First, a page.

A Cry for Help: The Day I Helped a Caller in Crisis

By | 2022-11-17T09:28:22-05:00 November 17th, 2022|2 Comments

One spring a few years ago, I was working as the charge nurse on an inpatient psychiatric unit when I received a random call at work. It was a woman asking for help. She cried, “I want to kill myself.”

Alexis Cariaga, RN

She was crying so hard that I could barely understand her. I started asking her questions so I could figure out how to help. I asked for her name, where she lived, her phone number, who was home with her, if she took any medication, and if she had a gun.

To the gun inquiry, she said, “No, but I wish I did.”

While I was asking her questions, she kept repeating, “I can’t take it anymore — this life is so hard.” I told her, “I know it’s hard, but you have to stay strong and hold on.”

I then asked her if she called the police. She said, “No, they’re mean. They’re not going to believe me. I just need to talk to someone before I hurt myself.”

So I stayed on the phone — listening. I distracted her a few times. I heard dogs barking in the background, so I asked her about her dogs. And I made her laugh. She told me she had been diagnosed with mental health conditions a long time ago, but the medications were not helping. She had been in and out of psychiatric facilities, including one nearby.

I asked her, “Do you want to go to the hospital to get treatment and go under observation?” Through tears, she said, “Yes, I think I’m ready.”

“OK, let me call 911,” I said. “I will send help to your house.” She said, “OK,” as she continued to cry. I stayed on the phone with her. “Let me know when they get there,” I said.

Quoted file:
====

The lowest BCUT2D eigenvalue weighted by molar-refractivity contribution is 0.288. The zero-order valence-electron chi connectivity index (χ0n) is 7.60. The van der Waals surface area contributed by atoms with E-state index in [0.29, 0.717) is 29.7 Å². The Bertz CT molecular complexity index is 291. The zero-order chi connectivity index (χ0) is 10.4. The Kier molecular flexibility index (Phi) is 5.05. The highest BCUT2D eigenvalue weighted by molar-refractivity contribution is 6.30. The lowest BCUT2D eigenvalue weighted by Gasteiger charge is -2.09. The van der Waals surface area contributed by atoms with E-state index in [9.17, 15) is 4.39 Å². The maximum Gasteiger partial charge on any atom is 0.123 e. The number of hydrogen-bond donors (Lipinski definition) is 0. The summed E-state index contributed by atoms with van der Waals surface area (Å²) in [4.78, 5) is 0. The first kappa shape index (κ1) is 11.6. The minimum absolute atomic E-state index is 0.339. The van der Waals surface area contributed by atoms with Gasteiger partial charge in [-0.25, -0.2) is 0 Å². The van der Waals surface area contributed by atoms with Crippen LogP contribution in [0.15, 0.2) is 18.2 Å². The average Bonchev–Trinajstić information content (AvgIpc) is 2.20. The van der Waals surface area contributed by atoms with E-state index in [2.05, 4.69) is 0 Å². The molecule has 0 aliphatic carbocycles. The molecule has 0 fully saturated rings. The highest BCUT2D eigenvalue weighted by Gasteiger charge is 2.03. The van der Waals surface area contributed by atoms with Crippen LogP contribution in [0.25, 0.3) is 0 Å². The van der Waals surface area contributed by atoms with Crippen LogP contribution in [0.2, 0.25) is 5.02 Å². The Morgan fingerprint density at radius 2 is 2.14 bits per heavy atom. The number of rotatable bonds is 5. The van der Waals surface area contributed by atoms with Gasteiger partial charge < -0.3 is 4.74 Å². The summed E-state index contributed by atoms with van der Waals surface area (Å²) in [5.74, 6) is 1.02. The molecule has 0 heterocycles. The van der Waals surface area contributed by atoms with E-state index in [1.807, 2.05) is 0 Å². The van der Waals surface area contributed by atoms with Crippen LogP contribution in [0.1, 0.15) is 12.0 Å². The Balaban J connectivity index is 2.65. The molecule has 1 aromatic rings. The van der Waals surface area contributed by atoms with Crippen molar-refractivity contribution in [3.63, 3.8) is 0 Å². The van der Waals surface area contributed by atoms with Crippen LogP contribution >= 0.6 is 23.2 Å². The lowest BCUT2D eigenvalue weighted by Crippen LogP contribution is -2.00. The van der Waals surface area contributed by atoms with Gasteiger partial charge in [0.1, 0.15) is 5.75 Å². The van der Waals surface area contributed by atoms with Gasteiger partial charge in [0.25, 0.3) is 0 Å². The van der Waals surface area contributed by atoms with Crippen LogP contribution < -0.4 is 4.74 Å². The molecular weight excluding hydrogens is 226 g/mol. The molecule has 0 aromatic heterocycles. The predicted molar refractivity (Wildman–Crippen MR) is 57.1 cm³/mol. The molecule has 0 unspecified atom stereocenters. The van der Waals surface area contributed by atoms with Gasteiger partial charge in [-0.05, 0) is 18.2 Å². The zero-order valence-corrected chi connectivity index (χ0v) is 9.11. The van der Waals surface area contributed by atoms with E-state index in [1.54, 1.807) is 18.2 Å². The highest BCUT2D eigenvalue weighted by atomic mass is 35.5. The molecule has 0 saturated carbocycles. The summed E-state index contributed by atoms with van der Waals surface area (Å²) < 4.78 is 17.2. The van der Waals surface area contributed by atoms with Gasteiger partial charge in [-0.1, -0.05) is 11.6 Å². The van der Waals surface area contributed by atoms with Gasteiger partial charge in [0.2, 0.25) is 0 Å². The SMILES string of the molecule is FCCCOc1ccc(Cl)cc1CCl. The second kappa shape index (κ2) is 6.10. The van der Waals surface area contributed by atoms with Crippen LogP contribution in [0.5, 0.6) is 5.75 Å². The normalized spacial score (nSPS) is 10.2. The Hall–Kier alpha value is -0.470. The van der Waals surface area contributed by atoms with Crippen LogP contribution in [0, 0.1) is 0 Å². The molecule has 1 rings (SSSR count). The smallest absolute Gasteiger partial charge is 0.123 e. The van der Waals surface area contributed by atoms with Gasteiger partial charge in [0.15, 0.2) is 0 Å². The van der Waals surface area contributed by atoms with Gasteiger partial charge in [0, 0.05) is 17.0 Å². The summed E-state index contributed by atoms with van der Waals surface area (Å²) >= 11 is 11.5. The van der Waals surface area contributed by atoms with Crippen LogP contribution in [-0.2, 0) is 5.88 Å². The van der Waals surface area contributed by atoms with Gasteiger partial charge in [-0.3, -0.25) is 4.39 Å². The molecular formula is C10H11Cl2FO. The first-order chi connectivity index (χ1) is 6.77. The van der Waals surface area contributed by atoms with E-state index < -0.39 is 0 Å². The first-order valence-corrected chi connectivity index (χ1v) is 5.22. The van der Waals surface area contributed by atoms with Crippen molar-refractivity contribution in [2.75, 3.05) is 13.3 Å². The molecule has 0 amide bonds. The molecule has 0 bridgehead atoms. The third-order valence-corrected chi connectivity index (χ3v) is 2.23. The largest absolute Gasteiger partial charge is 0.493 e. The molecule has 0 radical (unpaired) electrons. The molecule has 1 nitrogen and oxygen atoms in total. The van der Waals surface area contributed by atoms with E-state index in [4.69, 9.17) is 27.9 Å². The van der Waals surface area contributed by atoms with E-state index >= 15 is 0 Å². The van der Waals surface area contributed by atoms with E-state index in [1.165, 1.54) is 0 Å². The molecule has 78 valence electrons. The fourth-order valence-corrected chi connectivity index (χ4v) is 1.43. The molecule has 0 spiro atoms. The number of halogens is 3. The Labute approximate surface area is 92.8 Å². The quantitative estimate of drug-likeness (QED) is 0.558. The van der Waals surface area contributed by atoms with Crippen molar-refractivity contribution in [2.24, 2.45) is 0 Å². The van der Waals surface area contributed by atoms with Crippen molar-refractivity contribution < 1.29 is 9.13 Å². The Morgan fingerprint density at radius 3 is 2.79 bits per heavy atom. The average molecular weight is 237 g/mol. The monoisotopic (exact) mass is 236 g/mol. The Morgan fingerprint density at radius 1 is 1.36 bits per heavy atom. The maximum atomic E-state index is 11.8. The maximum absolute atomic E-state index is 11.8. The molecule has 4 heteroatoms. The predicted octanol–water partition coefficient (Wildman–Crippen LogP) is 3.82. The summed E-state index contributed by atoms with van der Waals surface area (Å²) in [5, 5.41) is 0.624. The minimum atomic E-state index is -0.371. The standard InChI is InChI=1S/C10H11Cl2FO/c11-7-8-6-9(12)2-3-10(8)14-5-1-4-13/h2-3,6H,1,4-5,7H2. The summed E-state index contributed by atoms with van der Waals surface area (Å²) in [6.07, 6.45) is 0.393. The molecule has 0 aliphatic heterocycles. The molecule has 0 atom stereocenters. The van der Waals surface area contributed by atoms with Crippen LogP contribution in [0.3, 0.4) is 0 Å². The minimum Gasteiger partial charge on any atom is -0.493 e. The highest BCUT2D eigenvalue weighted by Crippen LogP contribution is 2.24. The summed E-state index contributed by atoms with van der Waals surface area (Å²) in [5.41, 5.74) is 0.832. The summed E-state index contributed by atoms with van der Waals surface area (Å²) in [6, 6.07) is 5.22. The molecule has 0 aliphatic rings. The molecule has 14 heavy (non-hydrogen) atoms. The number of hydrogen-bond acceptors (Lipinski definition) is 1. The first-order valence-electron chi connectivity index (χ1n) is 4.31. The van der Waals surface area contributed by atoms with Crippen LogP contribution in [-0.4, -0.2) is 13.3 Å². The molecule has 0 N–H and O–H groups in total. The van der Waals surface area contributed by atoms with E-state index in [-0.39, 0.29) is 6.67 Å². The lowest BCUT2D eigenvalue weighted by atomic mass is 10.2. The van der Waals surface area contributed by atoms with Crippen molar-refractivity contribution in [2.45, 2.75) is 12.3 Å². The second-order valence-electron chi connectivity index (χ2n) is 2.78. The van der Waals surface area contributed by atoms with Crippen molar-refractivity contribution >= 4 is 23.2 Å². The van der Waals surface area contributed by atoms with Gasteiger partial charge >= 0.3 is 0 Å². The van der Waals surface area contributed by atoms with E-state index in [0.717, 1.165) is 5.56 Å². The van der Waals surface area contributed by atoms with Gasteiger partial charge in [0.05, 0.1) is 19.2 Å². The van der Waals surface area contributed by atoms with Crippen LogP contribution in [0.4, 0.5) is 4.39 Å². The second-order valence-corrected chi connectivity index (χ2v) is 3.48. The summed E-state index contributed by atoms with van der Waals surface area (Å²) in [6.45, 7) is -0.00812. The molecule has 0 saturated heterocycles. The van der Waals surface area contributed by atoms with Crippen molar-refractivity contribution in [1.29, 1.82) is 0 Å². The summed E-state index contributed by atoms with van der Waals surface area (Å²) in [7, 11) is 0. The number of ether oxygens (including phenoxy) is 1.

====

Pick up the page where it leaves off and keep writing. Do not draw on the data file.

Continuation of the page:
While we waited, she asked, “Should I go outside or stay inside the house?” She mentioned she lived close to a busy street, so I suggested she stay inside. At the end of the call, she asked for my name. “Alexis,” I said.

“Alexis. That’s pretty,” she said. “I think they’re here, so I will go now. Thank you!”

“You’re welcome,” I replied and instructed her to hand her phone to a police officer, so I could make sure she was taken care of.

I had chills afterward and realized I had saved a life that day. I’m so used to working on the psych floor that it has become a routine, but that unexpected conversation was a wake-up call for me.

My manager and director thought I did so well in this situation that they nominated me for a DAISY Award. Most importantly, though, was a lesson that resonated with me.

I realized mental health shouldn’t be stigmatized. It’s OK to not be OK. It’s OK to ask for help. And when caring for someone with a mental health condition, see the person, not the condition. Listen to them, be attentive, and be available.

Editor’s note: Learn how the new 988 crisis hotline can help callers in crisis reach trained counselors when they need someone to listen.

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About the Author:

Alexis Cariaga, BSN, RN
Alexis Cariaga, BSN, RN, is a clinical nurse at Northwestern Medicine in Glenview, Illinois.


  1. Avatar
    Darleen Cameron December 4, 2022 at 10:43 am - Reply

    Fantastic. I lost my son to suicide & learned firsthand about the stigma. As a nurse, I’ve always had great empathy for people that have a mental illness. If COVID did anything good, it brought mental illness/struggles to the forefront-a glimpse of what it’s like to be pushed to coping limits.
    Thank you for helping every day in your work-you’ve probably saved many more than 1 life-but each one matters.

  2. Sandy Tysinger
    Sandy Tysinger December 5, 2022 at 3:28 pm - Reply

    Thank you for sharing such a beautiful story. Now more then ever it is important that nurses share the wonderful things in that nurses do and that happen to nurses!

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